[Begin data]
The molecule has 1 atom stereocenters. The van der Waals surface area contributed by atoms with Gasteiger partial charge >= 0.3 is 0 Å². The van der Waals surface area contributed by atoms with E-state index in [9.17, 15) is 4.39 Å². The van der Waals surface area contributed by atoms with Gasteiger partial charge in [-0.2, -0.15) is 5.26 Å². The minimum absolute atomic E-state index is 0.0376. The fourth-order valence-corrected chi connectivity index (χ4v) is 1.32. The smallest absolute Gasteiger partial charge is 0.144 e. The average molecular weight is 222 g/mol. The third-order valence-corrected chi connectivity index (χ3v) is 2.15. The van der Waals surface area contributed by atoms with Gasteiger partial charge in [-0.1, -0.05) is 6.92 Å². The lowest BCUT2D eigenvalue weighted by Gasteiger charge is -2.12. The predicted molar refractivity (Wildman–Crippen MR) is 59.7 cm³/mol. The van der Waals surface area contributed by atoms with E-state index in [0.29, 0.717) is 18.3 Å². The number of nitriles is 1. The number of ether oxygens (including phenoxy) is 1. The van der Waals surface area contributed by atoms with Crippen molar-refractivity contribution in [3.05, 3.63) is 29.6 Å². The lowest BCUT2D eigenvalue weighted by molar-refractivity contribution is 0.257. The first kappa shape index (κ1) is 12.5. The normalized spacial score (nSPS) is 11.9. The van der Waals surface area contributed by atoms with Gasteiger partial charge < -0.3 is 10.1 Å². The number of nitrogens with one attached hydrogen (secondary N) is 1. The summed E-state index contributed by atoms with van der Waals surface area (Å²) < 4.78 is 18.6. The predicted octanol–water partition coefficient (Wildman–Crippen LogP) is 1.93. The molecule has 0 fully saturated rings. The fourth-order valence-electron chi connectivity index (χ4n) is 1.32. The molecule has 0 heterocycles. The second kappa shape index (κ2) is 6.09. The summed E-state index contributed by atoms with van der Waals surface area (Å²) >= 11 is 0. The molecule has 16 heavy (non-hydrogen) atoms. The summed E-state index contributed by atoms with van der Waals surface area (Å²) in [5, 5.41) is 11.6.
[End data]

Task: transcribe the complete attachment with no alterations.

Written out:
The molecule has 1 atom stereocenters. The van der Waals surface area contributed by atoms with Gasteiger partial charge >= 0.3 is 0 Å². The van der Waals surface area contributed by atoms with E-state index in [9.17, 15) is 4.39 Å². The van der Waals surface area contributed by atoms with Gasteiger partial charge in [-0.2, -0.15) is 5.26 Å². The minimum absolute atomic E-state index is 0.0376. The fourth-order valence-corrected chi connectivity index (χ4v) is 1.32. The smallest absolute Gasteiger partial charge is 0.144 e. The average molecular weight is 222 g/mol. The third-order valence-corrected chi connectivity index (χ3v) is 2.15. The van der Waals surface area contributed by atoms with Gasteiger partial charge in [-0.1, -0.05) is 6.92 Å². The lowest BCUT2D eigenvalue weighted by Gasteiger charge is -2.12. The predicted molar refractivity (Wildman–Crippen MR) is 59.7 cm³/mol. The van der Waals surface area contributed by atoms with E-state index in [0.29, 0.717) is 18.3 Å². The number of nitriles is 1. The number of ether oxygens (including phenoxy) is 1. The van der Waals surface area contributed by atoms with Crippen molar-refractivity contribution in [3.05, 3.63) is 29.6 Å². The lowest BCUT2D eigenvalue weighted by molar-refractivity contribution is 0.257. The first kappa shape index (κ1) is 12.5. The normalized spacial score (nSPS) is 11.9. The van der Waals surface area contributed by atoms with Gasteiger partial charge < -0.3 is 10.1 Å². The number of nitrogens with one attached hydrogen (secondary N) is 1. The summed E-state index contributed by atoms with van der Waals surface area (Å²) < 4.78 is 18.6. The predicted octanol–water partition coefficient (Wildman–Crippen LogP) is 1.93. The molecule has 0 fully saturated rings. The fourth-order valence-electron chi connectivity index (χ4n) is 1.32. The molecule has 0 heterocycles. The second kappa shape index (κ2) is 6.09. The summed E-state index contributed by atoms with van der Waals surface area (Å²) >= 11 is 0. The molecule has 16 heavy (non-hydrogen) atoms. The summed E-state index contributed by atoms with van der Waals surface area (Å²) in [5, 5.41) is 11.6.